Andy Murray Withdraws From 2015 Rome Masters Open

andy murray out of 2015 rome masters open

andy murray withdraws from Rome masters 2015

It doesn’t come as a surprise that Andy Murray has had to withdraw from the 2015 Rome Masters Open due to exhaustion as he’s been running on fumes for some time now. Just the fact that he doing back to back Opens and matches is sure to wear anyone down. This is why Novak Djokovic took a three week break to mentally and physically prepare for the 2015 French Open.

Djokovic  entered this open and is back to fine form from the rest. Murray went from the Munich Open to the Madrid Open and not to the Rome Open with no rest and that’s on top of his just being married. That alone might be a great time in your life, but for anyone’s who’s been married, it comes with it’s own bag of stress.

Andy Murray has been forced to withdraw from the Internazionali BNL d’Italia ahead of his third-round match with David Goffin, citing fatigue.

The Scot has played 10 matches in the past 12 days, winning his first ATP World Tour clay-court title in Munich (d. Kohlschreiber) before upsetting Rafael Nadal in the final of the Mutua Madrid Open six days later. He opened his Rome campaign on Wednesday against Jeremy Chardy, but after feeling flat in Thursday morning’s practice, decided he could not compete any further this week.

Writing on Twitter, the Scot said, “Sorry to everyone @InteBNLdItalia for withdrawing from the event today. I always feel bad after making decisions like this but my body is extremely tired and fatigued right now having played 10 matches in the last 12 days. I wanted to try to compete in the event but after warming up today I didn’t feel able to compete. I hope next year I can come back to Rome and do better. Sorry, Andy.”

andy murray out of 2015 rome masters open

The 27-year-old third seed, who had considered skipping the tournament to rest for the French Open, beat Jeremy Chardy 6-4 6-3 in the previous round.

“I’ve played so much over the past 14 days. I’ve played 10 matches with some extremely late finishes and my body needs to rest,” Murray said in interviews.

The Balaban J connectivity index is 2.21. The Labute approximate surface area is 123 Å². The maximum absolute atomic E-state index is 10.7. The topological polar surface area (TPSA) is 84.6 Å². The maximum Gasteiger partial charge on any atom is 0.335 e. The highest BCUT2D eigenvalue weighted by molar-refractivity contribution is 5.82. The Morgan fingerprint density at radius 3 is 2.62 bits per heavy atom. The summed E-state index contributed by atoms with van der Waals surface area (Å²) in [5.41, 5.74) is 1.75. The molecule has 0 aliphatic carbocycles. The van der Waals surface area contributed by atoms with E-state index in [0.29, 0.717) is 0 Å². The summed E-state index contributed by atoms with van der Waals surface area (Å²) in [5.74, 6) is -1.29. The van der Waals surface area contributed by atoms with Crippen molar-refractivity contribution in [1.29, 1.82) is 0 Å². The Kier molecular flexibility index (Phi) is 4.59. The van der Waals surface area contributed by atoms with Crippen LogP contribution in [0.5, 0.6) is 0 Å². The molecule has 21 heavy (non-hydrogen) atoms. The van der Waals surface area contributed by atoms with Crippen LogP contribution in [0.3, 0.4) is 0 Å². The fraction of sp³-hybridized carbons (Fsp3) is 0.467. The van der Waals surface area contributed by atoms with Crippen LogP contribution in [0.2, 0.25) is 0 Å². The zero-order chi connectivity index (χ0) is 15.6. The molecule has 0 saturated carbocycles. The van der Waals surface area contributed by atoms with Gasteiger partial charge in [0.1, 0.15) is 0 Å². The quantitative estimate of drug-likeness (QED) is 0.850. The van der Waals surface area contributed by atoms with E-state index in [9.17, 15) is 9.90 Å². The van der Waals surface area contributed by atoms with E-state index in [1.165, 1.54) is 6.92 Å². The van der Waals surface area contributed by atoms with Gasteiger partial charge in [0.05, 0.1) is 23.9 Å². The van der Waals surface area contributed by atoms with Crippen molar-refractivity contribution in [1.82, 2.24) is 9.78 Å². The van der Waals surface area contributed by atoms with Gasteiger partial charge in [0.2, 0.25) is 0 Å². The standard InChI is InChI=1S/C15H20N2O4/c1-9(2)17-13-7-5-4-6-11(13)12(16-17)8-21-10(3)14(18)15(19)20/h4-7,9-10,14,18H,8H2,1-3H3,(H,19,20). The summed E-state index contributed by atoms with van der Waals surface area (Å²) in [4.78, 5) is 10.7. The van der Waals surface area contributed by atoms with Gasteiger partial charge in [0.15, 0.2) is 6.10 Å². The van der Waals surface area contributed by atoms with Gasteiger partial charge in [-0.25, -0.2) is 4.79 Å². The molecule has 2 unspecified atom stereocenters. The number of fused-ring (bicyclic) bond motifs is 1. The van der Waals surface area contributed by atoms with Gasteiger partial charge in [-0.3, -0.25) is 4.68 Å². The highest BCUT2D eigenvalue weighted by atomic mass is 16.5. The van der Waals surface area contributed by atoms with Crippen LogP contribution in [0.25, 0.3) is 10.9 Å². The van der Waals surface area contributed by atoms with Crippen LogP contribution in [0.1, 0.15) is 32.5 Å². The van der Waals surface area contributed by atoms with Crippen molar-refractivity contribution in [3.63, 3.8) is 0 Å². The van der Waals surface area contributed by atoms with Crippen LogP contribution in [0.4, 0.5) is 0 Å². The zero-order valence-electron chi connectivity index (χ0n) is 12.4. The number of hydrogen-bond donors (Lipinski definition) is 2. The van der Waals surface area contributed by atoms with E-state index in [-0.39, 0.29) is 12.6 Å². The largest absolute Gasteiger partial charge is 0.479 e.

“I actually felt I played a good match yesterday, but my body is tired. I have to listen to that and respect that.”

Elsewhere in the draw, Roger Federer survived a late fightback by Kevin Anderson to win 6-3 7-5 and book his place in the quarter-finals.

If the Swiss beats either Czech Tomas Berdych or local hope Fabio Fognini, he could play Rafael Nadal in the semi-final.

The Spaniard reached the last eight with a 6-4 6-4 win over American John Isner and will now meet Swiss Stan Wawrinka on Friday.

Murray’s victory over Frenchman Chardy followed back-to-back tournament victories in Munich and Madrid, where he defeated Rafael Nadal for the first time on clay in the final.

Murray’s match against Philipp Kohlschreiber in the second round in Madrid started at 01:12 local time – one minute short of the latest everon the ATP tour. The match finished at 03:00.

After several lengthy matches forced the late start, the Scot said: “If they want the players to perform at their best, players shouldn’t be playing at three o’clock in the morning.”

The ATP later said it would review its scheduling policy.

World number one Serena Williams has pulled out of the women’s event in Rome because of an elbow injury.

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The French Open begins on Sunday, 24 May.

In his press conference, Murray explained, “I always want to play. That’s why, when we chatted, we didn’t just speak for two minutes. It was a proper conversation and weighing up all of the pros and cons. I’m very tired just now and I need to take a break.

“I didn’t expect to do what I’ve done the past few weeks,” added the Dunblane native. “My body has never been through that before on the clay. It’s a surface I’ve always struggled on physically. My body’s always found the surface difficult. This year, it’s been very good.

“I also don’t want to risk making it worse; in the past, I’ve maybe trained too much. I wanted to play in this event. It’s a big tournament, a lot of points on offer. The time of year is tough on everyone and it’s just one of those things.”

“I’m going to take a few days’ rest. I won’t train; I won’t go on the court. I just need a few days to recover. I’ll go home either tonight or tomorrow morning and spend a few days at home, maybe see my physio a little bit over the weekend to try and help the recovery process. I’ll try to rest and sleep and recover; that’s what I need to do right now. Hopefully I’ll get to Paris early next week and get some good days’ training done there.”

By virtue of the walkover, World No. 20 Goffin, who saved three match points to upset Jo-Wilfried Tsonga in the second round, is through to his first ATP World Tour Masters 1000 quarter-final. He goes on to face David Ferrer.